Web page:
I notice the number of fathers who participate in school events/activities seems low. Certainly last week's Elementary School Admission Ceremony had few fathers in attendance. Also, in children's books in the library if there is a note at the back of the book it usually begins, "To the Mothers." At the town hall when there are PTA meetings or Sports Association meetings the vast majority of the participants are the mothers. Why is this? In America I think both parents try to attend, or they switch off in their participation. I am often told that the fathers cannot attend because they have to work during the day. However, nowadays don't many mothers also work outside the home? I think it's important to make time for the children's sake.
Do you know the classic Disney move, "Mary Poppins"? In that movie the father thinks only of his job, spending no time with his children. The nanny, Mary Poppins, helps him realize that the love of his children is more important than work.
I know that fathers work very hard at their jobs. However, for whose benefit are you working? If you don't become friends with your children while they are small I think you will have somewhat lonely lives when your children are older. Golden Week is upon us. I hope you can enjoy a lot of good parent-child time. Please have a fun holiday week.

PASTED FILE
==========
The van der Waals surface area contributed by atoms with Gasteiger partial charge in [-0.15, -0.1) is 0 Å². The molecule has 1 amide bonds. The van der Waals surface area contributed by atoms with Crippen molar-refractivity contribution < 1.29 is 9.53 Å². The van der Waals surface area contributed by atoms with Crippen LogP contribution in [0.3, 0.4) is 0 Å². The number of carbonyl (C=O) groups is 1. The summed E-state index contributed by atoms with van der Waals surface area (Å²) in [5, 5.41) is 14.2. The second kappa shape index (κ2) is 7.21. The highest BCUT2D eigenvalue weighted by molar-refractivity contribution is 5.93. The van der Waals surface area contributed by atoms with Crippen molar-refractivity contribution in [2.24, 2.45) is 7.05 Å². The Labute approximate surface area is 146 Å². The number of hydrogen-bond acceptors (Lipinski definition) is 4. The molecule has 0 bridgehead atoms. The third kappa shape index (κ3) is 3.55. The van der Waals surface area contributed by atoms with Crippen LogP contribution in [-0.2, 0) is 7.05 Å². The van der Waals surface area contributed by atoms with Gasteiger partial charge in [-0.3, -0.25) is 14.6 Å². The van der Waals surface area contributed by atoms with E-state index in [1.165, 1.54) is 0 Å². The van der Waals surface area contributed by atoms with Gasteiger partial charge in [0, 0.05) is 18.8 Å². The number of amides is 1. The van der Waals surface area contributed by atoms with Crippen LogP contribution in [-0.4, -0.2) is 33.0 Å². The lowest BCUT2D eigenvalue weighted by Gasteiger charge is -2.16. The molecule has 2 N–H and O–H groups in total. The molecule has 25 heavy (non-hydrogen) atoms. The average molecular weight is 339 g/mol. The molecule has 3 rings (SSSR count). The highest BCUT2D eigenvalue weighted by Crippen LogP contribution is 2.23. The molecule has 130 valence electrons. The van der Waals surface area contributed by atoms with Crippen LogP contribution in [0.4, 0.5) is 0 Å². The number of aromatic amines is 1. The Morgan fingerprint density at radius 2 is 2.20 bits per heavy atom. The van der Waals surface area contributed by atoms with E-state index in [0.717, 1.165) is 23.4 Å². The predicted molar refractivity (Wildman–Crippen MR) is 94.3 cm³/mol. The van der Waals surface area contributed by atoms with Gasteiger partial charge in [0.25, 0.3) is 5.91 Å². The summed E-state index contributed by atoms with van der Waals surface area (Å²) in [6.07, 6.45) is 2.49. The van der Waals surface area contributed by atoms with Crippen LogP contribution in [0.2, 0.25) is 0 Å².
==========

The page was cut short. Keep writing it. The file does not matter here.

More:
By the way, "Golden Week" is a made-up Japanese word. It isn't English.
I wrote this in 1996, and as far as I know the situation in Japan is still the same: the father overworks and is emotionally distant from his children.
For those of you who don't know, "Golden Week" is the week from April 29 until May 5 when the entire country basically shuts down. April 29 was originally Emperor Hirohito's birthday and was always a national holiday while he was alive. Then when the Japanese Congress (called the Diet; I don't know why) passed the new post-war Constitution on May 3 that became Constitution Day and was made a national holiday, too. Lastly, May 5 was always a holiday called "Boys' Day." (Girls' Day is on March 3.) It became a national holiday as well and its name was changed to Childrens' Day. (If you want to be cynical you can see that the boys got the holiday and the girls got nothing, but that's a topic for another post...!)
Emperor Hirohito died in 1989, but rather than mess up the tourism and vacation industries, and to show him respect, the country kept April 29 as a holiday. It became Green Day ("midori no hi") and then sometime in the 2000s it became Showa Day ("Showa" was the name of his reign). The current Emperor's birthday is December 23 and it is also a national holiday.